Hedge funds aren’t eligible for a U.S. rescue loan program, the government made clear Friday, potentially quelling a barrage of outrage over the possibility that well-heeled traders might beat out struggling small businesses for emergency funding.

The Small Business Administration, in consultation with the Treasury Department, determined that because hedge funds are primarily engaged in speculative investments, the firms shouldn’t be entitled to Paycheck Protection Program loans. The prohibition also applies to private-equity firms, according to guidance posted on Treasury’s website.

The Trump administration does not believe that Congress intended those types of businesses, which are generally ineligible for SBA loans under existing regulations, to qualify, according to the guidance. Concern that hedge funds might tap the PPP program amid the coronavirus crisis has triggered a backlash on Capitol Hill and around the country. Big hedge fund investors -- including state pension funds -- have issued stern warnings to the industry about seeking financing.

Congress this week passed a relief bill that President Donald Trump signed Friday that includes an additional $320 billion for the program, which provides loans of as much as $10 million for payroll costs and other expenses to keep workers on company payrolls amid state stay-at-home orders.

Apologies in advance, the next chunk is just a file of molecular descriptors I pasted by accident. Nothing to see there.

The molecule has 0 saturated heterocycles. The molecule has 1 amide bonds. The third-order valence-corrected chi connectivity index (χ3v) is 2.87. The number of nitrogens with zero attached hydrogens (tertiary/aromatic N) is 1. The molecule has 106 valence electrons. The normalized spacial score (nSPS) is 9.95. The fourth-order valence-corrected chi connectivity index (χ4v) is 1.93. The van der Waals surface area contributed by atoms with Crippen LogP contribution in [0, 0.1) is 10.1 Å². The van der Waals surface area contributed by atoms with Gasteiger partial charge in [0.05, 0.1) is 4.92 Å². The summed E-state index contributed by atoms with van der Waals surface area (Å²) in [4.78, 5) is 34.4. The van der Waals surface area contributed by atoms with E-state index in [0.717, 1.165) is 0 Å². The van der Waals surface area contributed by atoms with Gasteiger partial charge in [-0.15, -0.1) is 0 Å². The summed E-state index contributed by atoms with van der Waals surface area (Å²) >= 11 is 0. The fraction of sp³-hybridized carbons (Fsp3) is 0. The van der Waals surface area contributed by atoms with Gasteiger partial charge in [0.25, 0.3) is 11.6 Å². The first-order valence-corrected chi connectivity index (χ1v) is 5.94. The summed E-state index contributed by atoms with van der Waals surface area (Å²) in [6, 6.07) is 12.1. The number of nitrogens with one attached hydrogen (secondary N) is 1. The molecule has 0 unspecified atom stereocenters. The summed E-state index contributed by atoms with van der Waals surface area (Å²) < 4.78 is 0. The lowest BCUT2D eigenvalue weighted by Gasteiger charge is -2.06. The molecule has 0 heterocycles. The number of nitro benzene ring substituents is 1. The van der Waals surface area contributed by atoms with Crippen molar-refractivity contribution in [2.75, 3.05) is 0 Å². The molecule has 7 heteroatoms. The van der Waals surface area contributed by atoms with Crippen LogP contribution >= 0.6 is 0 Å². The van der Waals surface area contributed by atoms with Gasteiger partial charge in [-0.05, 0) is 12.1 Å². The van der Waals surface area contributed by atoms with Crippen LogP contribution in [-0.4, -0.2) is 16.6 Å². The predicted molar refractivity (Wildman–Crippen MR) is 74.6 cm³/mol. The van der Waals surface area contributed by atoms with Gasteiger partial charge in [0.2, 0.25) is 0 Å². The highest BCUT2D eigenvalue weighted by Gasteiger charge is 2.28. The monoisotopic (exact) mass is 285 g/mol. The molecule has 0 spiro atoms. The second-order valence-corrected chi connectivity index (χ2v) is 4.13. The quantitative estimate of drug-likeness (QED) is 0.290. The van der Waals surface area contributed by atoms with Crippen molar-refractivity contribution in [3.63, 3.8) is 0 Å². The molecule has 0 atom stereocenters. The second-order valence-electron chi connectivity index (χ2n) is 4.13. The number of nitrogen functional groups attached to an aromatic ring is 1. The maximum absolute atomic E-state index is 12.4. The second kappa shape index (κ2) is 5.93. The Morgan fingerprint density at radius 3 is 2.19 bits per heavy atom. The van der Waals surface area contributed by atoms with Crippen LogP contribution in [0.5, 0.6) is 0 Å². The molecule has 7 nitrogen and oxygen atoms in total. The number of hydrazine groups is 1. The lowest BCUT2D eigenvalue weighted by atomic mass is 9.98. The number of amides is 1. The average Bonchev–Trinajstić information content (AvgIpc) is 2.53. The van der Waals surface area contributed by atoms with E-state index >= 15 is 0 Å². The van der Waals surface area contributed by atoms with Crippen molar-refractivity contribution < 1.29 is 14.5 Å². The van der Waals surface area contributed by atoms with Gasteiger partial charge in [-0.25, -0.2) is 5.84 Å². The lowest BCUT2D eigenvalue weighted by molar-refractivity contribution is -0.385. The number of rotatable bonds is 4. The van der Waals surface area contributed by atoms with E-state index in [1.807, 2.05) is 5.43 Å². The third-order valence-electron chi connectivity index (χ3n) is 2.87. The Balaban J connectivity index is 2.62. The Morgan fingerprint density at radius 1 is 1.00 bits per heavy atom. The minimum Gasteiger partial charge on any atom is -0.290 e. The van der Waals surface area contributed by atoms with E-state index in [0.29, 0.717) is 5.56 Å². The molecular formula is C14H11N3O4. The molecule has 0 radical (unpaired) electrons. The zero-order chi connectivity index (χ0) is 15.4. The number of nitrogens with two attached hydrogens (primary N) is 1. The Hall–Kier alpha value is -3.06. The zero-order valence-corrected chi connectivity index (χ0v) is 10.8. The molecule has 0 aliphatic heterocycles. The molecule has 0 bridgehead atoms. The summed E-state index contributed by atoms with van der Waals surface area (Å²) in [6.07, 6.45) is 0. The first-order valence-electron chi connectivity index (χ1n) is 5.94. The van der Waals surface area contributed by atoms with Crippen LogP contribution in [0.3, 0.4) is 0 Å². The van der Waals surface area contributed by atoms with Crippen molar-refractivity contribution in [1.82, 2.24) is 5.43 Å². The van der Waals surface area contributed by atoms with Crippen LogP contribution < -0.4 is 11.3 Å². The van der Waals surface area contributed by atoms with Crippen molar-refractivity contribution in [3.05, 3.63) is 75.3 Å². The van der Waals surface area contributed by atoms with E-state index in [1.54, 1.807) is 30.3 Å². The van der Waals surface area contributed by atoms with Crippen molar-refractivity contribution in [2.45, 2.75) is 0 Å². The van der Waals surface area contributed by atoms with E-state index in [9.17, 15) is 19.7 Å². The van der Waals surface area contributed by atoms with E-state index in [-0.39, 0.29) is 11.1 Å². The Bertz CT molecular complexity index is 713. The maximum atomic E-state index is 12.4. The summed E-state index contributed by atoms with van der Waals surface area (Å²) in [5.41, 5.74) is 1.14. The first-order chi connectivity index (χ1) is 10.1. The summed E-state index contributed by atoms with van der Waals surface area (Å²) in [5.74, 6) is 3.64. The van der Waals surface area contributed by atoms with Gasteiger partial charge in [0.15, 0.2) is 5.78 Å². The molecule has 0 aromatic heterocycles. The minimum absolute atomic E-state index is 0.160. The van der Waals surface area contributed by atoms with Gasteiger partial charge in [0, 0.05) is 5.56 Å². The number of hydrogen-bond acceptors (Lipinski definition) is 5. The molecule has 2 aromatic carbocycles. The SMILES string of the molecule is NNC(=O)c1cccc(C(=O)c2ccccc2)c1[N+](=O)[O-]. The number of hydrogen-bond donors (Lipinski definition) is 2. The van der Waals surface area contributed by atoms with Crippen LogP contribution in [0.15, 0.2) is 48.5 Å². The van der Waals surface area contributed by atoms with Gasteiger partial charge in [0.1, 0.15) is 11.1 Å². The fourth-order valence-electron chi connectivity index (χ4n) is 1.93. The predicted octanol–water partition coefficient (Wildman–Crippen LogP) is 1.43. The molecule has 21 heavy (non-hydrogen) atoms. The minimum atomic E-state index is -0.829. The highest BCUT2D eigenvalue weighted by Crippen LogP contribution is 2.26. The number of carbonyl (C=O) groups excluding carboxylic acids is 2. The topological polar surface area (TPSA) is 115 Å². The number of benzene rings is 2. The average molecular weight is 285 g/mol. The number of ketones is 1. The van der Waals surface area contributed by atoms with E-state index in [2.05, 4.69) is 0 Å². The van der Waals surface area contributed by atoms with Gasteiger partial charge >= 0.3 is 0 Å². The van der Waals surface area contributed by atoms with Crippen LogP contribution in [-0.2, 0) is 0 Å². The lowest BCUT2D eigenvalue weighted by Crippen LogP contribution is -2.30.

Returning Loans
The initial $349 billion appropriated for the program when it launched on April 3 ran out in just 13 days, after loans were approved for more than 1.6 million small businesses, according to the SBA.

Some public companies that reported receiving PPP loans, including Ruth’s Chris Steak House’s parent Ruth’s Hospitality Group Inc. and Shake Shack Inc., decided to return funds this week after facing criticism. It’s not clear whether hedge funds might have obtained loans because most aren’t publicly traded, meaning they don’t face the same disclosure obligations.

Treasury and SBA issued earlier guidance Thursday in response to complaints that large, publicly traded companies and big chains were getting loans at the expense of smaller mom-and-pop shops. Those guidelines said companies seeking aid and those who have already taken loans could be asked to prove they needed it because of the coronavirus outbreak. Companies were given until May 7 to return loans without penalty.

Substantial Value
“It is unlikely that a public company with substantial market value and access to capital markets will be able to make the required certification in good faith, and such a company should be prepared to demonstrate to SBA, upon request, the basis for its certification,” the Thursday guidance said.

The guidance issued Friday also clarified other issues, including whether hospitals owned by governmental entities are eligible for a loan and what closing documents banks that are disbursing the funding should use. Confusion and uncertainty among lenders delayed the processing of some loans in the initial round of funding.

This article was provided by Bloomberg News.